I. I ntroduction
1. The Federal Islamic Republic of the Comoros (henceforth, the Comoros), situated in the Indian Ocean between Madagascar and the African continent, is comprised of three islands: Grande Comore, Anjouan, and Mohéli. 1 The population in 2000 was estimated at 568,000, of which about 55 percent live on Grand Comore, 40 percent on Anjouan, and 5 percent on Mohéli. About 70 percent of the population is involved in the agricultural sector, which consists of subsistence agriculture (including fishing) and the production of three export crops
This recent economic developments report (RED) provides background information on economic developments in the Comoros during 1997–2000. Revenue and domestic expenditure developments resulted in small overall domestic deficits over much of the period, equivalent of 0.4 percent of GDP in 1998 and declining to 0.2 percent of GDP in both 1999 and 2000. With no source of financing, domestic or external, the Anjouan authorities accumulated substantial wage arrears, estimated at about 15 months at end-2000, as well as suppliers arrears.
The dominant role of remittances in Comoros’s economy presents policymakers with important challenges and opportunities. Fiscal decentralization is a pillar of national reconciliation in Comoros. To make decentralization work better, more revenue and expenditure responsibilities could be devolved to the islands. The paper also presents statistical data on gross domestic product, indicators of tourism, consolidated government financial operations, breakdown of staffing levels, summary statement of banks, balance of payments, payment arrears and service payments, summary of the tax system, and other economic indices.
This 2004 Article IV Consultation highlights that economic developments in the Union of the Comoros during 2003 were adversely affected by the difficult relationship between the Union and island governments. The related disputes regarding competencies and resources prevented the design and implementation of coherent economic policies, brought to a virtual standstill structural reforms, and undermined confidence at home and abroad, with adverse consequences for private investment and foreign aid. As a result, the Comoros real per capita income declined for the sixth year in a row.
Since its independence in 1975, the Union of Comoros has been deeply affected by political and institutional crises. Resolution of the separatist crisis on the island of Anjouan and subsequent national consolidation has constituted a historic turning point. The government has begun a wide-ranging program of structural reforms. The external debt of Comoros remains unsustainable. The government is making efforts to speed up the implementation of reforms and obtain access to a reduction in its debt burden.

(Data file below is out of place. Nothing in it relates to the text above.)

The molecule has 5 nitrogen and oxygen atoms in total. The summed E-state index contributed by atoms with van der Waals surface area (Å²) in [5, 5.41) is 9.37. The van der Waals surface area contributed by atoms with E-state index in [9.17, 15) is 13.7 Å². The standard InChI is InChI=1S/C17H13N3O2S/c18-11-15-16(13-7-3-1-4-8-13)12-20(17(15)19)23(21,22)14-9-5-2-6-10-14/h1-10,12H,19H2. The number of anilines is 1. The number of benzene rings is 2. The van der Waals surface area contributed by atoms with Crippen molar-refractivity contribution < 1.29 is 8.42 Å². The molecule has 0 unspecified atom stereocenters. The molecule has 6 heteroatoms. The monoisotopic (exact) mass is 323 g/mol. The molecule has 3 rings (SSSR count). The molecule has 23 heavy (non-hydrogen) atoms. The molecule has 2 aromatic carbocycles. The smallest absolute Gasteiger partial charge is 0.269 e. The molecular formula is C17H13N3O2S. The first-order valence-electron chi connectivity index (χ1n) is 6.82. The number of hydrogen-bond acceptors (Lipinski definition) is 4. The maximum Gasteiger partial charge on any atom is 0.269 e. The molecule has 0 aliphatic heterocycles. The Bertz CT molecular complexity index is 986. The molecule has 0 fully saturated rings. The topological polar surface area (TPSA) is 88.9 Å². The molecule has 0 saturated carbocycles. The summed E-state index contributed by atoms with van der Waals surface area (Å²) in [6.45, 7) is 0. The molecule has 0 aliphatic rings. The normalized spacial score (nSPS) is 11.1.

This Selected Issues paper analyzes the decentralization of government in the Union of the Comoros and its economic management functions foreseen under the constitution. The paper examines the special challenge of combining a civil service reform needed to increase the efficiency of the civil service with the decentralization of the civil service foreseen under the new constitution. It discusses developments in a number of civil service indicators that are often used to analyze the government wage bill and employment in relation to economic and fiscal objectives.
This paper reviews the Staff-Monitored Program (SMP) for the Union of the Comoros. The authorities’ program for 2005 is focused on macroeconomic stabilization. This is predicated on a consolidated budget entailing a domestic fiscal adjustment slightly above 3 percent of GDP. Monetary policy will remain circumscribed by the country’s participation in the Franc zone. Agreement in principle was reached on a SMP covering 2005. The program would support the authorities’ economic reforms and establish a track record of policy implementation that could lead to a Poverty Reduction and Growth Facility arrangement.
Political instability and weak macroeconomic management have generated negative real per capita gross domestic product growth rates, contributing to widespread poverty and a worsening of social indicators. The challenge is to attain a higher rate of growth on a sustained basis and raise the living standards of the Comorian population. Measures to improve revenue mobilization and reduce nonpriority expenditures are required. Executive Directors commend the steps taken by the authorities to improve the prudential regulations and internal controls of the central bank of Comoros.